The geography of Indonesia is dominated by volcanoes that are formed due to subduction zones between the Eurasian plate and the Indo-Australian plate. Some of the volcanoes are notable for their eruptions, for instance, Krakatau for its global effects in 1883, Lake Toba for its supervolcanic eruption estimated to have occurred 74,000 Before Present which was responsible for six years of volcanic winter, and Mount Tambora for the most violent eruption in recorded history in 1815.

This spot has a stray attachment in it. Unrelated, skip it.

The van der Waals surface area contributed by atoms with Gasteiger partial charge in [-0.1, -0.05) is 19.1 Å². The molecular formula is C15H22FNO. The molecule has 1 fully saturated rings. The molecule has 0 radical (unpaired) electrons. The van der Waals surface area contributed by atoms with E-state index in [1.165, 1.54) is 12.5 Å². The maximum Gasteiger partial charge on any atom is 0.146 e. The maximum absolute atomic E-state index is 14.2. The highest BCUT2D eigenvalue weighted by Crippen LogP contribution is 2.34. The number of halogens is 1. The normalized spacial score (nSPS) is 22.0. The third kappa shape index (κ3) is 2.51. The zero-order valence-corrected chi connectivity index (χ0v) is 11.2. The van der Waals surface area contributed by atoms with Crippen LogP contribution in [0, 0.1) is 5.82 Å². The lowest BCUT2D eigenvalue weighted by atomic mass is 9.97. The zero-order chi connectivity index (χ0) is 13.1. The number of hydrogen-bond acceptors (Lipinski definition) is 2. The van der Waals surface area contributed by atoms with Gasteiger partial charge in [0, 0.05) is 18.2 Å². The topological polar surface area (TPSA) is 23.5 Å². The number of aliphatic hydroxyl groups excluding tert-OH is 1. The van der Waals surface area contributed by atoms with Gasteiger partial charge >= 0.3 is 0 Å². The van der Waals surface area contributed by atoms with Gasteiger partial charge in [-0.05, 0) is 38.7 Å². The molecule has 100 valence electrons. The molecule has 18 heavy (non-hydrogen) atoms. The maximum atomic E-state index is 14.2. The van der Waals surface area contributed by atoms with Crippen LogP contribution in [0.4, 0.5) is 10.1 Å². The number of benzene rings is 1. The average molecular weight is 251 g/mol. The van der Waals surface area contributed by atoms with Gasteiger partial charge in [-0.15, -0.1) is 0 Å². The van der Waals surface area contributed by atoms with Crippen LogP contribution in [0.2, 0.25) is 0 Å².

Gunungapi Wetar is an isolated volcanic island to the north of Wetar island in the Banda Sea, Indonesia. The island only extends 282 meters above sea level, but the total height of the summit from the sea bed is over 5000 meters. Explosions in 1512 and 1699 are the only historical eruptions of the volcano.